How you can cash in on the $1.7bn Woolworths share buyback


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When one of Australia's largest companies announces a share buyback, it always raises questions for those who own the stock and for those who don't.

On April 1, Woolworths Group announced it was undertaking a $1.7 billion off-market buyback that would complete by May 27, with offers to participate opening from April 16 until May 24.

While current shareholders are asking if they should take up the buyback offer, non-shareholders are asking if now is the time to be buying the stock, and for both parties the answer may be a resounding yes.

woolworths share buyback WOW

The offer is to buy the shares at a 10 to 14% discount to the market price, which means Woolworths is attempting to buyback the shares at the lowest possible price.

So why would a shareholder agree to sell at a lower price than you would get on the market? The carrot to sweeten the deal is a $4.79 capital component and the balance being a fully franked dividend.

For Woolworths shareholders on the lowest tax rate or who have an SMSF, this could be a great deal. I recommend looking at the offer with your accountant to crunch the numbers before putting your hand up.

Remember, this is about what is financially good for you, and if you love Woolworths, you can always buy back the shares on market after the buyback is complete.

For those shareholders on a higher tax bracket, this offer may not be for you, but this doesn't mean you will miss out because buybacks are often good for not only supporting the share price but for seeing it increase.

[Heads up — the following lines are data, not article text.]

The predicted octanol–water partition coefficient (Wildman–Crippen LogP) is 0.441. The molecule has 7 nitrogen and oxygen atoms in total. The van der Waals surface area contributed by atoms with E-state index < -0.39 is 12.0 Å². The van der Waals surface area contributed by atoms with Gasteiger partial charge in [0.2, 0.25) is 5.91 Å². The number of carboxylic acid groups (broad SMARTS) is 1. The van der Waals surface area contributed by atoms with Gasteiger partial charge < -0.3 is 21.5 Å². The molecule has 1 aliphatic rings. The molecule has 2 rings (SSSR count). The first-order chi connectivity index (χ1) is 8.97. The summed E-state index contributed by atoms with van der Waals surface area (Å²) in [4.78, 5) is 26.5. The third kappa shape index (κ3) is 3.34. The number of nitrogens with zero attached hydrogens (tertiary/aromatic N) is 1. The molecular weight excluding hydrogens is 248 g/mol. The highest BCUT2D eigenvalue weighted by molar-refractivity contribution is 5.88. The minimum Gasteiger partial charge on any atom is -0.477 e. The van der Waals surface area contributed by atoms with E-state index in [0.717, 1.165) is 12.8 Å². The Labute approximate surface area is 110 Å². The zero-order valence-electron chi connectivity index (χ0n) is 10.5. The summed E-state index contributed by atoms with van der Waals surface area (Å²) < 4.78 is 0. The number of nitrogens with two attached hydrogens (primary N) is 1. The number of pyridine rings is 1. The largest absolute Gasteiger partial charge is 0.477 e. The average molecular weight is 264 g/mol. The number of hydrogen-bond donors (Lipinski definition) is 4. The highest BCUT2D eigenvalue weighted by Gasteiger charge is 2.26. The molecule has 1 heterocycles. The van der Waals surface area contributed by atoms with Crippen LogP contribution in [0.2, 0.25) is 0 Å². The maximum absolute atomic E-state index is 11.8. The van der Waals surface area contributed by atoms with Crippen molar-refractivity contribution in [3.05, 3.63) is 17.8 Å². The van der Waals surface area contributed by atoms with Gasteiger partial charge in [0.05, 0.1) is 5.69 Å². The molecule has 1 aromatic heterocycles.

Woolworths is bullish and has grown more than 12% since October 1, 2018, while the market has risen less than 1% during that time.

I expect this rise to continue, especially since Woolworths recently announced that it is undergoing a massive restructure of its loss-making Big W stores.

If you are not currently a shareholder of Woolworths, you will not be able to get involved in the buyback but I do believe you can still reap some of the benefits that will result from it.

When a company undertakes a buyback it involves removing shares from their register, which means fewer shares are being actively traded and with fewer shares to satisfy the demand, you will often see the share price increase.

My analysis of Woolworths is that it will continue to rise strongly with my target over the next year to be between $34 and $40, which is a rise of between 10 and 25% on its current price.

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